Thirty-eight years ago I sat in the old Fortway Theater on Fort Hamilton Parkway and watched Charles Bronson knock people down.
This probably sounds like every Charles Bronson movie ever made, but in this case I’m referring to Walter Hill’s “Hard Times,” where the man the French called Le Sacre Monstre played Chaney, a bareknuckle boxer in Depression-era New Orleans.
Bronson has always been my favorite action movie star and, as a teenage tough guy wannabe, I got a vicarious thrill watching him take on all sorts of roughneck characters in illegal boxing matches.
The movie was on cable last week and though I’ve seen it several times, I couldn’t resist recording it and giving it another look. It holds up very well.
Yes, it’s a guys’ movie, but it’s a really well done guys’ movie.
James Coburn plays Speed, a promoter who becomes Chaney’s manager. In contrast to Bronson, who barely spoke 500 words in the entire picture, Coburn has several excellent lines and he delivers them brilliantly.
“Every town had somebody who thinks he's tough as a nickel steak,” he tells Bronson at their first meeting, “but they all come to old Speed for the do-re-mi.”
The great character actor, Strother Martin plays Poe, the cut man who has a way with words and a weakness for opium.
“Some are born to fail,” Poe says of his addiction, “and some have it thrust upon them.”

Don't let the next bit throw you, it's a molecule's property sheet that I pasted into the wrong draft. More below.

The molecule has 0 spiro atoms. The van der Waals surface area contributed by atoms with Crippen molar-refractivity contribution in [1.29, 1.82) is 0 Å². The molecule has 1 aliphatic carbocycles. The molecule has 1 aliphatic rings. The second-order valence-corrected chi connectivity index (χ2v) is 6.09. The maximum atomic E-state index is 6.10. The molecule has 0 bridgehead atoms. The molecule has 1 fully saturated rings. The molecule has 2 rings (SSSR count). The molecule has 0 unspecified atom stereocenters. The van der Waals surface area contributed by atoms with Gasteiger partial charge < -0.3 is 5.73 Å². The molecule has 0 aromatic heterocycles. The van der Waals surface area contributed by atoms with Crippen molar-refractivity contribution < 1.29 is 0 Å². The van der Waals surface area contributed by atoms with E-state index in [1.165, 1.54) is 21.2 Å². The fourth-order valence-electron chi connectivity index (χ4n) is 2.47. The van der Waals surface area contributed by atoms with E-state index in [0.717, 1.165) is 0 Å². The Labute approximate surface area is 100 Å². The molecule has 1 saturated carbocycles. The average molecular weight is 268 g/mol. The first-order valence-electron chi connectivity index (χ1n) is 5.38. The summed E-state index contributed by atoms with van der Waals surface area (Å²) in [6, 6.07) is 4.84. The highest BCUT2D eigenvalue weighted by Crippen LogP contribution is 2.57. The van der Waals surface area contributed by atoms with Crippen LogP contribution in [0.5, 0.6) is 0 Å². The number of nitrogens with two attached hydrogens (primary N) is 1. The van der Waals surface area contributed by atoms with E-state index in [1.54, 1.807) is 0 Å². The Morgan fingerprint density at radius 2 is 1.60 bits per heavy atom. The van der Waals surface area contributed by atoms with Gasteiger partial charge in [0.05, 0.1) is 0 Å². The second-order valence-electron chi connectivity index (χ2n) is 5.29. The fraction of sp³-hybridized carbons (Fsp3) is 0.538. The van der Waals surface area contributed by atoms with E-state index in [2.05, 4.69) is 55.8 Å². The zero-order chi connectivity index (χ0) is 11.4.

When a Cajun hustler pulls out a revolver and refuses to pay up after Chaney beats his man, Poe shakes his head sadly and says it's "a poor example of Southern sportsmanship.”
A Man of Few Words
Chaney doesn’t reveal much about himself, even to Jill Ireland, Bronson’s real life spouse, who plays his girlfriend in the film.
“How do you make money?” she asks.
“I knock people down,” he says.
“What does it feel like to knock somebody down?”
“It makes me feel a hell of a lot better than it does him,” Chaney replies.
Bronson was in his fifties when he made this picture and he looks great. Hill, who was making his directorial debut, said Bronson was in remarkable physical condition for his age, but he was also a smoker and “couldn’t fight much longer than 30 or 40 seconds.”
No matter. The fight scenes are great, no kung fu movie insanity; no Rocky-style massacre; just tough guys pounding on each other until one of them gives up. And this film came out three years before Clint Eastwood’s monkey movie.
Despite it’s tough subject matter, "Hard Times" doesn’t have the gory stomach-turning violence that plagues movies today. There are no screeching car chases, blazing machine gun battles or exploding buildings.
No one dies, there is very little gunplay, and while the gangsters, loan sharks and pugilists are quite menacing, they don’t resort to spewing the f-bomb in all directions.
The film traces Chaney’s rise in the illegal fight game as he takes on the fearsome Jim Henry (Robert Tessier), a tattooed, hairless slab of muscle-bound misery who exists solely to hurt people.
When Speed’s reckless gambling gets him in serious trouble with a local gangster, it’s up to Chaney to bail him out by taking on Street (Nick Dimitri), a fighter brought in from Chicago, in a barren warehouse.
The Fortway Theater is now a supermarket. I am now older than Charles Bronson was when he made this film and I learned a long time ago that I am no kind of tough guy. The only hitting I do is on the heavy bag, which, thankfully, does not hit back.
But I can still enjoy this movie, still pretend that I, too, am a sacre monster, and when I move on, I want people to say the same thing about me that Speed said about Cheney.
“He sure was something.”
I like the sound of that.